Thousands of Poudre School District employees and their dependents will soon have access to a free walk-in health clinic not far from the Whole Foods Market in central Fort Collins. The clinic, along with a raft of related wellness efforts, is set to launch on September 3.
The clinic is part of a new effort by the school district and three community partners to change the way employees get and pay for health care, with the twin goals of promoting wellness and containing health care costs over the long term.
Poudre is not the first Colorado district to launch a free clinic for employees. Mesa County School District 51 launched its clinic in partnership with a local hospital in March 2012. Steamboat Springs School District joined the club in September 2012, creating a free on-site clinic in its administration building.
Still, as the state’s 10th largest district in its fourth-largest city, Poudre may well be the biggest player in the game right now and a key district to watch as its health care initiative unfolds.
“I would think every school district would be looking at what Poudre School District is doing and would want to provide those same services to their employees.”
Focusing on prevention
Poudre’s new clinic, which will be called the University of Colorado Health Walk-In Clinic, has been in the works for around two years and envisioned for around eight, said Chuck DeWayne, the district’s executive director of human resources.
Currently, it is a public clinic and urgent care inside the central location of Miramont Lifestyle Fitness, another partner in the effort. In September, although its name will change and it will add Sunday hours, it will continue to be open to the public as it is now. For Poudre school district employees, the biggest change will be that they will no longer pay co-pays or portions of their deductibles to visit.
Instead, the visits will be free for all employees on district’s health plans as well as their dependents, nearly 8,000 people all told. Charges will apply for things like lab work or radiology, but those can be applied to the health insurance plan.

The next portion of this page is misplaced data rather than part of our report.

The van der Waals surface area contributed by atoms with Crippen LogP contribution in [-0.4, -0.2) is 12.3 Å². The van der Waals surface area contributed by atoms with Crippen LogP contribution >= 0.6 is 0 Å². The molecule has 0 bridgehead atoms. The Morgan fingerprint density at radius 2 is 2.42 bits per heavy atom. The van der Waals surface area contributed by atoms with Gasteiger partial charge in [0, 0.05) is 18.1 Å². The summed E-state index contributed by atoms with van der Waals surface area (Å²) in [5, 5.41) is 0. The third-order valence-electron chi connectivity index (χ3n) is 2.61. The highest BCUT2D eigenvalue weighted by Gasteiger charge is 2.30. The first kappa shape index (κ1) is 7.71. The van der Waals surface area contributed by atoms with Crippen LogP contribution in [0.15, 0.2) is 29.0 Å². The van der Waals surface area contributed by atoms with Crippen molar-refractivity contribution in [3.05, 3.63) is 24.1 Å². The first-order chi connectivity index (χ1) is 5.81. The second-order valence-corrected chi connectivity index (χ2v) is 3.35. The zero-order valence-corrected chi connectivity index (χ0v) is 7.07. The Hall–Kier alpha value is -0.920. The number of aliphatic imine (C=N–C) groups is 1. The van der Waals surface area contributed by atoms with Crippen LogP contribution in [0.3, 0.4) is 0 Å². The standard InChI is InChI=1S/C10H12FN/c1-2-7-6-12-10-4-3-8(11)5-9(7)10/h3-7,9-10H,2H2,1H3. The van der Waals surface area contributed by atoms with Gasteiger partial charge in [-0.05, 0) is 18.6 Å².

The clinic is not necessarily meant to serve as a medical home for district employees, rather a place they can go for same-day care for minor illnesses and injuries. It will be staffed by doctors and nurse practitioners from Associates in Family Medicine, the fourth partner in the effort.
“The goal is not to be a primary care clinic,” said Robinson.
The clinic is just one component of the district’s four-part health and wellness plan, dubbed the “Integrated Health Management System.” In addition to the clinic, the district plans to launch a program through Miramont providing one-on-one health and lifestyle coaching for employees who have or are at risk of chronic diseases. It already provides confidential mental health counseling for employees who are having trouble coping with work or personal problems.
Finally, the district will begin offering a series of free wellness classes at Miramont next month, covering topics such as weight loss, mindful relaxation and stress relief. The classes, like the mental health counseling, are open to all employees, not just the ones enrolled in district health plans.
Ashley Schwader, the district’s wellness coordinator, said the district previously offered occasional wellness classes at specific schools, say during a professional development day. The latest effort is meant to pull the offerings together at a convenient central location.
Paving the way
Although a handful of districts in Colorado, along with dozens nationally, are experimenting with some version of employee health clinics, it’s not a new concept. Some corporations have been doing it for years, and more recently public entities like cities and counties have added such amenities.